The Kidnapping of Mrs. Curry

Nineteen-eighty was a tense time to be living in Europe.  Eighty people were killed when a Red Brigade terrorist detonated a bomb at the Bologna railway station in Italy. Later that year during Oktoberfest, the Red Faction and remnants of the Baader-Meinhof gang set off a bomb that killed 12 more people. The following year the U.S. Air Force’s Ramstein Air Base was bombed and a rocket grenade was fired at an Army sedan in which the Seventh U.S. Army Commander and his wife were riding.


In December in Verona, Northern Italy, an American Brigadier General and his wife were in their sixth-floor apartment when the doorbell rang and two supposed “plumbers” asked to come in to try to locate the source of a water leak in the apartment below. Once inside they whipped out pistols, knocked the wife to the floor unconscious, handcuffed and gagged the General and carried him out in an empty refrigerator packing case. 

So it was no surprise when in November, 1984, my aide burst through my office doorway at V Corps Headquarters in Frankfurt, Germany and blurted out, “Sir, pick up the phone. It’s urgent.”

“This is the Provost Marshal,” the voice said. “I’m at your quarters and Mrs. Curry may have been kidnapped by terrorists.”

“Any signs of a struggle?” I asked.

“None. Somehow the hidden duress alarm system was activated in your house and the German Police responded in less than five minutes. But by the time they got there Mrs. Curry was gone.”

“I’m on my way,” I said, slamming down the phone. My aide handed me my general officer’s leather pistol belt from the closet. I checked to be sure my chrome plated general officer Colt .45 was loaded and buckled it on. Out front my driver had the heavy armored sedan running and waiting.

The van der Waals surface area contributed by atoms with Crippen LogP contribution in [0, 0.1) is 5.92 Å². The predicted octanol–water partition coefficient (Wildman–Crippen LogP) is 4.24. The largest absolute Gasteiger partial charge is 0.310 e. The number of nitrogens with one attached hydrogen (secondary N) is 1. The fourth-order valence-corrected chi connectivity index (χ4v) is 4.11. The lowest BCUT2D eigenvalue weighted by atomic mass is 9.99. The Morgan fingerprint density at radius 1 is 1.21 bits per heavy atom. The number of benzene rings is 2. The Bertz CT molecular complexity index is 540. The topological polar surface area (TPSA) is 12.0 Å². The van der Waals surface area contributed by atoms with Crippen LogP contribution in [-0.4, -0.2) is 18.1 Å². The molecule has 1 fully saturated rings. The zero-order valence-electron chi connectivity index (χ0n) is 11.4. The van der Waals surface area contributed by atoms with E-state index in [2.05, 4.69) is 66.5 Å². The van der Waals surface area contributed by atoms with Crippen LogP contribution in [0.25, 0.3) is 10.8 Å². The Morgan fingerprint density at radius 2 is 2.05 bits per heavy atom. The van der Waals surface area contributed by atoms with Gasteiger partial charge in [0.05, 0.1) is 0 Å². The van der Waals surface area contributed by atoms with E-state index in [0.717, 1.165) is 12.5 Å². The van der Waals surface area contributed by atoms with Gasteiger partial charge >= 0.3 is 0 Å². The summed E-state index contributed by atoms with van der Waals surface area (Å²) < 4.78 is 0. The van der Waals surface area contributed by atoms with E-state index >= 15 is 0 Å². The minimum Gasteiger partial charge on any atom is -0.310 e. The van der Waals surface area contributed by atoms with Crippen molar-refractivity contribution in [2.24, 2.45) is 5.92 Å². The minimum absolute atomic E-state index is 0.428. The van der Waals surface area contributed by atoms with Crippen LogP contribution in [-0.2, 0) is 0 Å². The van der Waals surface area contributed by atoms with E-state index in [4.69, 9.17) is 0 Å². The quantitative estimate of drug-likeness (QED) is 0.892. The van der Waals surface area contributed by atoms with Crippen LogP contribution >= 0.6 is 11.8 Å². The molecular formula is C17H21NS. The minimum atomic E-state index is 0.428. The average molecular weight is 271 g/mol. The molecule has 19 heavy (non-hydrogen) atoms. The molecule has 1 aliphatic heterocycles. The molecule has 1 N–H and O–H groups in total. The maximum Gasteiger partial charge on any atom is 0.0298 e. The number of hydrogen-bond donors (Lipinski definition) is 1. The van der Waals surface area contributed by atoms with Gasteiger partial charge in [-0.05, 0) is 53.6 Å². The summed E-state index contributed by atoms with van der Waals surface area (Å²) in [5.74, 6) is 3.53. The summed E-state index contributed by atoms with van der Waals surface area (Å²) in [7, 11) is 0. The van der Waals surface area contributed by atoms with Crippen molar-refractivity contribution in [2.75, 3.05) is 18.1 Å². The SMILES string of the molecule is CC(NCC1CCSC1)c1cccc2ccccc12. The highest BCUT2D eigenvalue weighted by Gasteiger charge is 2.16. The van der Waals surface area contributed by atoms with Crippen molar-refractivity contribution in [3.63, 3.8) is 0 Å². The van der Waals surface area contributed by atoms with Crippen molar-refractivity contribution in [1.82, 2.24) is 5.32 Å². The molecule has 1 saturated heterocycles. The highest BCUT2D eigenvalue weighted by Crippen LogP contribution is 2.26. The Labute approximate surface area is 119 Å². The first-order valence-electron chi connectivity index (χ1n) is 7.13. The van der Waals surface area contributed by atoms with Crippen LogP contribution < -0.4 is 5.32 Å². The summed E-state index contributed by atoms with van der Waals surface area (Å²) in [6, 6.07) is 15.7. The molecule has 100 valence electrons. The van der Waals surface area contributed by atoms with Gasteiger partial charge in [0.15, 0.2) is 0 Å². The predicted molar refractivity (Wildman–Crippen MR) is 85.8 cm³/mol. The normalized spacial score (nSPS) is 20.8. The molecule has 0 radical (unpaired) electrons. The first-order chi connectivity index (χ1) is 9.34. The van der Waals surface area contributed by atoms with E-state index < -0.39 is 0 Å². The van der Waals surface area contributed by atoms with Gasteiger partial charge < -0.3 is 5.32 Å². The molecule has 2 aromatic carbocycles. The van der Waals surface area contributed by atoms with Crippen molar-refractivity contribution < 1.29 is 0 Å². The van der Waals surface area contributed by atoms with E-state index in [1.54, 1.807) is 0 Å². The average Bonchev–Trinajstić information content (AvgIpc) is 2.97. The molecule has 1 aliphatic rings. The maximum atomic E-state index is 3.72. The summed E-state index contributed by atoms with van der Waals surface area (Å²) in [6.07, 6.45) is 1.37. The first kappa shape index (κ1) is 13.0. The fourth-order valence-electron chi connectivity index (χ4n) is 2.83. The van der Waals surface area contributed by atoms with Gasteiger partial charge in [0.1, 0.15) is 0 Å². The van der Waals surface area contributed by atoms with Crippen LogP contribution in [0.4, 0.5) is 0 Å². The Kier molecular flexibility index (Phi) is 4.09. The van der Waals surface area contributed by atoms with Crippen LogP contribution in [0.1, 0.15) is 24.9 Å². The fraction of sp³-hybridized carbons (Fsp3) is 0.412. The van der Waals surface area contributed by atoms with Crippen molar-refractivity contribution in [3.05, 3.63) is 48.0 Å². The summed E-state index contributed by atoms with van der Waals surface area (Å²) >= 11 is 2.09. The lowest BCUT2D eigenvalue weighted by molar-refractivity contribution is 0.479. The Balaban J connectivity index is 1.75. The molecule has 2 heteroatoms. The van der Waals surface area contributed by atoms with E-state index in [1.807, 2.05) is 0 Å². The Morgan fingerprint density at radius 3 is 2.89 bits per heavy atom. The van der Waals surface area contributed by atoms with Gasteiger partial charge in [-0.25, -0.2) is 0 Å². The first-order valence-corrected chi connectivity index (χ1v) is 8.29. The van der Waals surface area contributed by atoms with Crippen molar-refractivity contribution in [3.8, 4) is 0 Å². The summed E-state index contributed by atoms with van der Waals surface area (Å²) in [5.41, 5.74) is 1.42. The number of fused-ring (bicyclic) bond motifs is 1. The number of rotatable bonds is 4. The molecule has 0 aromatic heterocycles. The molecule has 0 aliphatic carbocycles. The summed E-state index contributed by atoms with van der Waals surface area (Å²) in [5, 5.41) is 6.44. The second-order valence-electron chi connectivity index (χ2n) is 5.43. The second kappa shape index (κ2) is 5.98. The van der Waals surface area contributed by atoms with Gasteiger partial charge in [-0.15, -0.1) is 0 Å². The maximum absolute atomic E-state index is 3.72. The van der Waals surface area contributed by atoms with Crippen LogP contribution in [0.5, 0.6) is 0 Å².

Swiftly and expertly he steered it through Frankfurt’s heavy noon day traffic toward the American military housing area. I remembered that Charlene (Lady Char) had asked me to retire instead of accepting this tour of duty; now I regretted not having listened to her.


At my house the grounds were awash with German police carrying submachine guns and accompanied by huge guard dogs. German and U.S. Military police had searched the immediate area and the houses on either side of ours and were in the process of expanding their search to the rest of the neighborhood.

Suddenly the door of a house four doors down the street from mine burst open and Charlene popped out calling, “What’s all the commotion about? Why are those men trampling my flower gardens? Jerry, why aren’t you at work?”

Charlene had been watching TV when impulsively she decided to go visit a neighbor by way of the garage rather than the front door. She intended to be gone for only a minute so she left the open garage door up. The conversation with the neighbor became interesting and she lost track of time.

Meanwhile, the hidden duress alarm system short circuited itself and sent out the emergency abduction signal. Within minutes the German civilian police and the U.S. military police had responded in force.

Emotionally drained, I went back to work and somehow managed to drag myself through an unproductive afternoon. When I returned home that evening there was the usual fire burning in the library fireplace. Hors d’oeuvres were tastefully arranged on a Meissen China dish and placed on the end table right beside my favorite easy chair.

“You know, Jerry,” Charlene said smiling up at me while helping me off with my combat boots — which was quite out of character for her — “Isn’t there some other line of work that would interest you?”


The next morning I informed a stunned corps commander and staff that I was taking early retirement effective the following month. For the last time as members of the U.S. Army, we sorted out and packed our household goods and shipped it back across an ocean.

Then we attended a splendid round of German and American farewell parties and left Europe to begin a new life as private American citizens. President George Washington was right when he said that when we put on the military we did not take off the civilian.

Although we were soon out of uniform, we never stopped serving and loving our country. And Lady Char was never again threatened with kidnapping.

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